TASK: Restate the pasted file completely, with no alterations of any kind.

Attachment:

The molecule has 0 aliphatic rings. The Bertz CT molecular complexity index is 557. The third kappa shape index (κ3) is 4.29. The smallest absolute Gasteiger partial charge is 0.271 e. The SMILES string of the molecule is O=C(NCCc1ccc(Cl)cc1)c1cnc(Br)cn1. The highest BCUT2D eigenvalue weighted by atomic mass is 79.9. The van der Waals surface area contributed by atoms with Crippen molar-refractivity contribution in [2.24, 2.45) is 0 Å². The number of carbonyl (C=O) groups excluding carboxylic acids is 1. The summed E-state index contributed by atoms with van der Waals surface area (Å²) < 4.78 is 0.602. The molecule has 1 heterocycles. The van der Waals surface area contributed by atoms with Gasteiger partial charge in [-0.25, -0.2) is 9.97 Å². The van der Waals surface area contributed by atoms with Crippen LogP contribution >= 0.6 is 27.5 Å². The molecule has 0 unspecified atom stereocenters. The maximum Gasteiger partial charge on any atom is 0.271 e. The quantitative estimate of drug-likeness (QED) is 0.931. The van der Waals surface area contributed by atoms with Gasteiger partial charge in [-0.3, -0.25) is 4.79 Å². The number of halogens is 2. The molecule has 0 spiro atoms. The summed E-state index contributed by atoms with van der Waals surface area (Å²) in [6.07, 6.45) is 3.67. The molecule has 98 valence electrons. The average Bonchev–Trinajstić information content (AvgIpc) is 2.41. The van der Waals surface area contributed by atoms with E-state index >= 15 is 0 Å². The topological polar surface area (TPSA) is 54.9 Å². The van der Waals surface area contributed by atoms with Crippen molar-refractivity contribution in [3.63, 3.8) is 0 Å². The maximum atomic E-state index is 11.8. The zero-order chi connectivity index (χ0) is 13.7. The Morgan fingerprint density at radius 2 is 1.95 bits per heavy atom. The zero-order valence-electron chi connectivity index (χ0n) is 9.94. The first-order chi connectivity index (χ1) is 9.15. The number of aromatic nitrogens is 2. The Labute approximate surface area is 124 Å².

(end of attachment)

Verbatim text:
The molecule has 0 aliphatic rings. The Bertz CT molecular complexity index is 557. The third kappa shape index (κ3) is 4.29. The smallest absolute Gasteiger partial charge is 0.271 e. The SMILES string of the molecule is O=C(NCCc1ccc(Cl)cc1)c1cnc(Br)cn1. The highest BCUT2D eigenvalue weighted by atomic mass is 79.9. The van der Waals surface area contributed by atoms with Crippen molar-refractivity contribution in [2.24, 2.45) is 0 Å². The number of carbonyl (C=O) groups excluding carboxylic acids is 1. The summed E-state index contributed by atoms with van der Waals surface area (Å²) < 4.78 is 0.602. The molecule has 1 heterocycles. The van der Waals surface area contributed by atoms with Gasteiger partial charge in [-0.25, -0.2) is 9.97 Å². The van der Waals surface area contributed by atoms with Crippen LogP contribution >= 0.6 is 27.5 Å². The molecule has 0 unspecified atom stereocenters. The maximum Gasteiger partial charge on any atom is 0.271 e. The quantitative estimate of drug-likeness (QED) is 0.931. The van der Waals surface area contributed by atoms with Gasteiger partial charge in [-0.3, -0.25) is 4.79 Å². The number of halogens is 2. The molecule has 0 spiro atoms. The summed E-state index contributed by atoms with van der Waals surface area (Å²) in [6.07, 6.45) is 3.67. The molecule has 98 valence electrons. The average Bonchev–Trinajstić information content (AvgIpc) is 2.41. The van der Waals surface area contributed by atoms with E-state index >= 15 is 0 Å². The topological polar surface area (TPSA) is 54.9 Å². The van der Waals surface area contributed by atoms with Crippen molar-refractivity contribution in [3.63, 3.8) is 0 Å². The maximum atomic E-state index is 11.8. The zero-order chi connectivity index (χ0) is 13.7. The Morgan fingerprint density at radius 2 is 1.95 bits per heavy atom. The zero-order valence-electron chi connectivity index (χ0n) is 9.94. The first-order chi connectivity index (χ1) is 9.15. The number of aromatic nitrogens is 2. The Labute approximate surface area is 124 Å².